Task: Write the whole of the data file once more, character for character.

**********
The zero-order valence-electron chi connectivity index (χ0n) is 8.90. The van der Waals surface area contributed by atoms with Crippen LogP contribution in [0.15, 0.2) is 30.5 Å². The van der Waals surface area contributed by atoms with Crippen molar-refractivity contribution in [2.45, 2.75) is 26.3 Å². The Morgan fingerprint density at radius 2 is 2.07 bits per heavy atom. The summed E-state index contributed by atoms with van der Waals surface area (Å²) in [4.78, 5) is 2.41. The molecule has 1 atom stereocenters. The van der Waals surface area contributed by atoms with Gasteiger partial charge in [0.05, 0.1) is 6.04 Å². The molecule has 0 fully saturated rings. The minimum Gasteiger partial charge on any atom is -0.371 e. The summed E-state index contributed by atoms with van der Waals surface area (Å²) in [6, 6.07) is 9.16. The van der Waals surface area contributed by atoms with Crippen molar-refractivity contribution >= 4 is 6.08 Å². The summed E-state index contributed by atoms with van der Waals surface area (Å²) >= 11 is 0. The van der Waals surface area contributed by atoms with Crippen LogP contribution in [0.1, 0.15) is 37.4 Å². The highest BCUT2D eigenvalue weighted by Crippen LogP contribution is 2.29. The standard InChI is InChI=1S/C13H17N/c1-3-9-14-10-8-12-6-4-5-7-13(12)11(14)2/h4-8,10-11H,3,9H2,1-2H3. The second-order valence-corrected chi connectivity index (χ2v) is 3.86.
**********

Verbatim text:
The zero-order valence-electron chi connectivity index (χ0n) is 8.90. The van der Waals surface area contributed by atoms with Crippen LogP contribution in [0.15, 0.2) is 30.5 Å². The van der Waals surface area contributed by atoms with Crippen molar-refractivity contribution in [2.45, 2.75) is 26.3 Å². The Morgan fingerprint density at radius 2 is 2.07 bits per heavy atom. The summed E-state index contributed by atoms with van der Waals surface area (Å²) in [4.78, 5) is 2.41. The molecule has 1 atom stereocenters. The van der Waals surface area contributed by atoms with Gasteiger partial charge in [0.05, 0.1) is 6.04 Å². The molecule has 0 fully saturated rings. The minimum Gasteiger partial charge on any atom is -0.371 e. The summed E-state index contributed by atoms with van der Waals surface area (Å²) in [6, 6.07) is 9.16. The van der Waals surface area contributed by atoms with Crippen molar-refractivity contribution >= 4 is 6.08 Å². The summed E-state index contributed by atoms with van der Waals surface area (Å²) >= 11 is 0. The van der Waals surface area contributed by atoms with Crippen LogP contribution in [0.1, 0.15) is 37.4 Å². The highest BCUT2D eigenvalue weighted by Crippen LogP contribution is 2.29. The standard InChI is InChI=1S/C13H17N/c1-3-9-14-10-8-12-6-4-5-7-13(12)11(14)2/h4-8,10-11H,3,9H2,1-2H3. The second-order valence-corrected chi connectivity index (χ2v) is 3.86.